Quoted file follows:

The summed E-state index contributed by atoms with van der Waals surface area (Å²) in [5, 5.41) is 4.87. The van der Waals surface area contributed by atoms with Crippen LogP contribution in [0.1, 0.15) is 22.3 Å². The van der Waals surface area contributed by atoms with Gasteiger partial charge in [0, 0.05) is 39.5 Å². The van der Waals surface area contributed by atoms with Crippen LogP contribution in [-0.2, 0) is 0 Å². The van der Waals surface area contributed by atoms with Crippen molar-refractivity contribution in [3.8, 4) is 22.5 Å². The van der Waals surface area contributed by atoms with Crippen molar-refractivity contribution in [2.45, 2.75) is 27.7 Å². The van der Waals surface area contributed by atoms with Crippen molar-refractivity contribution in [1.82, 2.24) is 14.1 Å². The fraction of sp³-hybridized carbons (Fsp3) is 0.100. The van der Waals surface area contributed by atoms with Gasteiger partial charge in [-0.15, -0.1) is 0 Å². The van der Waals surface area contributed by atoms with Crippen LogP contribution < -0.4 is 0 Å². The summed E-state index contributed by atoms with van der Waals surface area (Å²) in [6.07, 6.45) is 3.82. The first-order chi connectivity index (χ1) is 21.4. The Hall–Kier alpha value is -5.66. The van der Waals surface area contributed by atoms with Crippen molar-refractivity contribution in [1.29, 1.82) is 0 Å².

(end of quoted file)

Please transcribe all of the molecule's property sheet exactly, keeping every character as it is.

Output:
The summed E-state index contributed by atoms with van der Waals surface area (Å²) in [5, 5.41) is 4.87. The van der Waals surface area contributed by atoms with Crippen LogP contribution in [0.1, 0.15) is 22.3 Å². The van der Waals surface area contributed by atoms with Gasteiger partial charge in [0, 0.05) is 39.5 Å². The van der Waals surface area contributed by atoms with Crippen LogP contribution in [-0.2, 0) is 0 Å². The van der Waals surface area contributed by atoms with Crippen molar-refractivity contribution in [3.8, 4) is 22.5 Å². The van der Waals surface area contributed by atoms with Crippen molar-refractivity contribution in [2.45, 2.75) is 27.7 Å². The van der Waals surface area contributed by atoms with Crippen molar-refractivity contribution in [1.82, 2.24) is 14.1 Å². The fraction of sp³-hybridized carbons (Fsp3) is 0.100. The van der Waals surface area contributed by atoms with Gasteiger partial charge in [-0.15, -0.1) is 0 Å². The van der Waals surface area contributed by atoms with Crippen LogP contribution < -0.4 is 0 Å². The summed E-state index contributed by atoms with van der Waals surface area (Å²) in [6.07, 6.45) is 3.82. The first-order chi connectivity index (χ1) is 21.4. The Hall–Kier alpha value is -5.66. The van der Waals surface area contributed by atoms with Crippen molar-refractivity contribution in [1.29, 1.82) is 0 Å².